Environmental degradation is the deterioration of the environment through depletion of resources such as air, water and soil; the destruction of ecosystems; habitat destruction; the extinction of wildlife; and pollution. It is defined as any change or disturbance to the environment perceived to be deleterious or undesirable. As indicated by the I=PAT equation, environmental impact (I) or degradation is caused by the combination of an already very large and increasing human population (P), continually increasing economic growth or per capita affluence (A), and the application of resource-depleting and polluting technology (T).

<i>Chenopodium pallidicaule</i> Species of plant

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International Water Management Institute organization

The International Water Management Institute (IWMI) is a non-profit research organisation with headquarters in Colombo, Sri Lanka, and offices across Africa and Asia. Research at the Institute focuses on improving how water and land resources are managed, with the aim of underpinning food security and reducing poverty while safeguarding vital environmental processes.

Tropical agriculture agriculture in the tropics

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Soil salinity control

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Species distribution modelling

Species distribution modelling (SDM), also known as environmental(or ecological) niche modelling (ENM), habitat modelling, predictive habitat distribution modelling, and range mapping uses computer algorithms to predict the distribution of a species across geographic space and time using environmental data. The environmental data are most often climate data, but can include other variables such as soil type, water depth, and land cover. SDMs are used in several research areas in conservation biology, ecology and evolution. These models can be used to understand how environmental conditions influence the occurrence or abundance of a species, and for predictive purposes. Predictions from an SDM may be of a species’ future distribution under climate change, a species’ past distribution in order to assess evolutionary relationships, or the potential future distribution of an invasive species. Predictions of current and/or future habitat suitability can be useful for management applications.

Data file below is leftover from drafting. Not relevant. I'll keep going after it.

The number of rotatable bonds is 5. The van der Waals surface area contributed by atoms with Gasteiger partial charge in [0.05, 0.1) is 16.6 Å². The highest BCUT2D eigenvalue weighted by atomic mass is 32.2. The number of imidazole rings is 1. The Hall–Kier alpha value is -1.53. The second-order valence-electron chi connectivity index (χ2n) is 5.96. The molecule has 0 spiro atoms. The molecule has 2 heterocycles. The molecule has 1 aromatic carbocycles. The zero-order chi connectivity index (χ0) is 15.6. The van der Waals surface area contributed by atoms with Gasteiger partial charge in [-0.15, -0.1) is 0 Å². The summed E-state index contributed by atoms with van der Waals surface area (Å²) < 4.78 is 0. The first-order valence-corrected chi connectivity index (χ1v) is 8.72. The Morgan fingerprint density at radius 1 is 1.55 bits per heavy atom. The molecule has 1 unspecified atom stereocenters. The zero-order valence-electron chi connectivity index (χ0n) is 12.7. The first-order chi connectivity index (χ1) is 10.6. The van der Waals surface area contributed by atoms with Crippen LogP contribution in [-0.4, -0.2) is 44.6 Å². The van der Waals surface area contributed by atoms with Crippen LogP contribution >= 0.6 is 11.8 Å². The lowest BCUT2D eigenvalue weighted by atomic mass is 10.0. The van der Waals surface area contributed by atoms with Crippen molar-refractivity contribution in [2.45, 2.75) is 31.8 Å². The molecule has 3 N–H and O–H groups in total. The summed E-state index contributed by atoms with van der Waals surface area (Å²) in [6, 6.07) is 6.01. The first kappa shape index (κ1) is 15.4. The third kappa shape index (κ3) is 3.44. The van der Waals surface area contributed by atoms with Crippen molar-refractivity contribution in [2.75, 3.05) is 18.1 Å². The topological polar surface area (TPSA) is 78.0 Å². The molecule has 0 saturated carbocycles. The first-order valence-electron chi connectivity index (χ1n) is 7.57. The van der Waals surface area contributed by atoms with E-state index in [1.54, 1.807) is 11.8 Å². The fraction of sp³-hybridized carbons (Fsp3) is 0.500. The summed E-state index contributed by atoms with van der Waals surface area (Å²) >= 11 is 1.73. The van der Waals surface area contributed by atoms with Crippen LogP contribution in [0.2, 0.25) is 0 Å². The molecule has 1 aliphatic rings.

Agriculture in Moldova

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Climate change and invasive species increase of invasive organisms caused by climate change

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References

  1. "FAO Ecocrop". ECHOcommunity.org. Retrieved 2019-06-21.
  2. 1 2 Robyn, Johnston; Hoanh, Chu Tai; Lacombe, Guillaume; Lefroy, Rod; Pavelic, Paul; Fry, Carolyn (2012). Improving water use in rainfed agriculture in the Greater Mekong Subregion.: Summary report. [Summary report of the Project report prepared by IWMI for Swedish International Development Agency (Sida)]. Stockholm: International Water Management Institute (IWMI). p. 14. ISBN   9789290907480.
  3. Organization, World Meteorological (2005). Monitoring and Predicting Agricultural Drought: A Global Study . New York: Oxford University Press, USA. pp.  287. ISBN   9780195162349.
  4. 1 2 3 4 5 6 "Credits". ecocrop.fao.org. Retrieved 2019-06-21.
  5. 1 2 3 Rosenstock, Todd S.; Nowak, Andreea; Girvetz, Evan (2018). The Climate-Smart Agriculture Papers: Investigating the Business of a Productive, Resilient and Low Emission Future. Cham, Switzerland: Springer Open. p. 41. ISBN   9783319927978.
  6. "Crop Ecological Requirements Database (ECOCROP) | Land & Water | Food and Agriculture Organization of the United Nations | Land & Water | Food and Agriculture Organization of the United Nations". www.fao.org. Retrieved 2019-07-02.
  7. 1 2 Filho, Walter Leal (2011). The Economic, Social and Political Elements of Climate Change. Dordrecht: Springer Science+Business Media. p. 708. ISBN   9783642147753.
  8. 1 2 Hope, Elizabeth Thomas (2017). Climate Change and Food Security: Africa and the Caribbean. Oxon: Routledge. p. 61. ISBN   9781138204270.
  9. Ponce-Hernandez, Raul; Koohafkan, Parviz; Antoine, Jacques (2004). Assessing Carbon Stocks and Modelling Win-win Scenarios of Carbon Sequestration Through Land-use Changes. Rome: FAO. p. 61. ISBN   9789251051580.
  10. 1 2 Yadav, Shyam Singh; Redden, Robert J.; Hatfield, Jerry L.; Lotze-Campen, Hermann; Hall, Anthony J. W. (2011). Crop Adaptation to Climate Change . Chichester, UK: John Wiley & Sons. pp.  358. ISBN   9780813820163.
  11. Millington, James D. A.; Wainwright, John (2018-09-27). Agent-Based Modelling and Landscape Change. Basel: MDPI. p. 69. ISBN   9783038422808.